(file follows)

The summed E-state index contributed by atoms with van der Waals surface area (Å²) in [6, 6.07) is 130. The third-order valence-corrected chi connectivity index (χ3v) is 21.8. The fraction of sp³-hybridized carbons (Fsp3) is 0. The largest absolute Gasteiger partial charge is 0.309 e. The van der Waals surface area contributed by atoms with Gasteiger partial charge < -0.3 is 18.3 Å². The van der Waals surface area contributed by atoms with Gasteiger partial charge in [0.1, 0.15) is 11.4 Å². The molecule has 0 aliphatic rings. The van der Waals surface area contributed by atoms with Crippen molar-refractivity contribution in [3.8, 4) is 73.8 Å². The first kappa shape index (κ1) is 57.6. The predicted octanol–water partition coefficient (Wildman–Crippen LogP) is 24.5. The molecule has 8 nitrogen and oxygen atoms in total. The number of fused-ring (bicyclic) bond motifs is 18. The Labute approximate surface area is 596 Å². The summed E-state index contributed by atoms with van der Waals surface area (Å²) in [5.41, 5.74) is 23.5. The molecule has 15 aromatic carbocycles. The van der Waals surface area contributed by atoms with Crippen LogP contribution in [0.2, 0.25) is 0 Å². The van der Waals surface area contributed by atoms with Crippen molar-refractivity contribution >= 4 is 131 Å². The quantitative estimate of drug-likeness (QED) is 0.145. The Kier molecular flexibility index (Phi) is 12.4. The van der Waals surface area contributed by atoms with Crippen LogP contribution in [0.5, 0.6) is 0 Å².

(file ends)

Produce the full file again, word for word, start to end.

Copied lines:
The summed E-state index contributed by atoms with van der Waals surface area (Å²) in [6, 6.07) is 130. The third-order valence-corrected chi connectivity index (χ3v) is 21.8. The fraction of sp³-hybridized carbons (Fsp3) is 0. The largest absolute Gasteiger partial charge is 0.309 e. The van der Waals surface area contributed by atoms with Gasteiger partial charge < -0.3 is 18.3 Å². The van der Waals surface area contributed by atoms with Gasteiger partial charge in [0.1, 0.15) is 11.4 Å². The molecule has 0 aliphatic rings. The van der Waals surface area contributed by atoms with Crippen molar-refractivity contribution in [3.8, 4) is 73.8 Å². The first kappa shape index (κ1) is 57.6. The predicted octanol–water partition coefficient (Wildman–Crippen LogP) is 24.5. The molecule has 8 nitrogen and oxygen atoms in total. The number of fused-ring (bicyclic) bond motifs is 18. The Labute approximate surface area is 596 Å². The summed E-state index contributed by atoms with van der Waals surface area (Å²) in [5.41, 5.74) is 23.5. The molecule has 15 aromatic carbocycles. The van der Waals surface area contributed by atoms with Crippen LogP contribution in [0.2, 0.25) is 0 Å². The van der Waals surface area contributed by atoms with Crippen molar-refractivity contribution >= 4 is 131 Å². The quantitative estimate of drug-likeness (QED) is 0.145. The Kier molecular flexibility index (Phi) is 12.4. The van der Waals surface area contributed by atoms with Crippen LogP contribution in [0.5, 0.6) is 0 Å².